The most recent data for new jobless claims was released by the U.S. Labor Department last week. Applications for jobless benefits rose by 4,000 to a seasonally adjusted 372,000 for the week ending August 18. Additionally, the jobless claims data from two weeks ago was revised upwards by 2,000 claims. While we take these numbers with a grain of salt and look forward to the jobs numbers next week, which will reflect data for all of August, we still view them as an ominous sign for the overall economy. Specifically, we believe that the increase in claims is disappointing news for payroll processors such as ADP (NASDAQ:ADP) and Paychex (NASDAQ:PAYX). Below we examine how a stagnant job market can impact each company’s value.
ADP’s primary source of revenue is its payroll processing business, which currently makes up approximately 75% of the company value. One of the primary divers within this segment is the average number of employees per national payroll account. We currently forecast that this driver will increase to 2,100 thousand by the end of our forecast period. However, if the job market remains stagnant and the average number of employees per national account remains flat until the end our our forecast period, we could see a 5% downside to our price estimate. You can measure the impact that a stagnating job market will have on ADP here.
- ADP’s Long-Term Growth To Be Driven By Demand In The PEO Space
- ADP Earnings: PEO Services Drive Q4 And Full Year Results
- ADP Earnings Preview: HR Services, International Business To Drive Results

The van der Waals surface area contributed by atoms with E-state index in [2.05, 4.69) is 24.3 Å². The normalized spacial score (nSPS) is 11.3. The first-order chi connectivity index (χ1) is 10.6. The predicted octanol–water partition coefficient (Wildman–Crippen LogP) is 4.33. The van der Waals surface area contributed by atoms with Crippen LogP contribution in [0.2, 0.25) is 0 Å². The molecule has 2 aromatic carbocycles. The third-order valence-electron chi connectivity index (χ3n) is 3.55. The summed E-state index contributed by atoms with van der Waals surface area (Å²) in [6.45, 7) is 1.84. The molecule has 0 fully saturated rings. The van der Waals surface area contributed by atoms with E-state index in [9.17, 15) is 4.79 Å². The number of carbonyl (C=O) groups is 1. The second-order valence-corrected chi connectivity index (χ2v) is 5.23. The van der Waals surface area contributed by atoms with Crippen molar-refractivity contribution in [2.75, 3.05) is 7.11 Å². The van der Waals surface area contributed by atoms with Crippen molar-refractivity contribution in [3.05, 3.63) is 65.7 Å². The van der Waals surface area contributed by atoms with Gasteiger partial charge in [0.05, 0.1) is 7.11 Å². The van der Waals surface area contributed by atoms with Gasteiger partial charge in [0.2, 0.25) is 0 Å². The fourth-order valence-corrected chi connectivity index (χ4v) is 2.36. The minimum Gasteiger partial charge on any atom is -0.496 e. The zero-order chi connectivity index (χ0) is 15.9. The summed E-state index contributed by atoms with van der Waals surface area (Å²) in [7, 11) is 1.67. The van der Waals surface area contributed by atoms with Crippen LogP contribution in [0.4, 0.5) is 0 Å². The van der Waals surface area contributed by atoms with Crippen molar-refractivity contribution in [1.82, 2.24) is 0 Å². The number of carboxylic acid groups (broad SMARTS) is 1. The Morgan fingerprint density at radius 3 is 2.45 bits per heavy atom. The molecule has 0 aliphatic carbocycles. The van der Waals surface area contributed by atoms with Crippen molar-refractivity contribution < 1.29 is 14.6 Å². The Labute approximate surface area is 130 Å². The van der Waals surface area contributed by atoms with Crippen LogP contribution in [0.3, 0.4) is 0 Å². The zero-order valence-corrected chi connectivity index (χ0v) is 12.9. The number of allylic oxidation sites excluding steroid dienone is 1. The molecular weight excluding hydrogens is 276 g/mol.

- What Will Drive ADP’s Revenue And EBITDA Growth In 2016?
- ADP Earnings: HR Services Continue Growth Spree
- Why ADP’s Payroll Processing Business Can Be Key To Its Long Term Growth?
Paychex, another leading payroll processor, is in the same boat as ADP. Currently, we estimate that the company’s payroll processing division makes up approximately 72% of its total value. Similar to ADP, one of Paychex’s primary drivers is the average number of employees per payroll client, a number whose growth is highly correlated to the state of the U.S. job market. We currently forecast that the average number of employees per payroll client will increase to 19 by the end of our forecast period, but if the job market remains stagnant and the number remains flat, we would see a 7% downside to ADP’s value.
Overall, the sluggish US economy means that ADP and Paychex will struggle to grow their businesses organically in the near future. We will keep a close eye on the jobs numbers for August (expected to release next week) which will provide more insights into the state of the U.S. job market.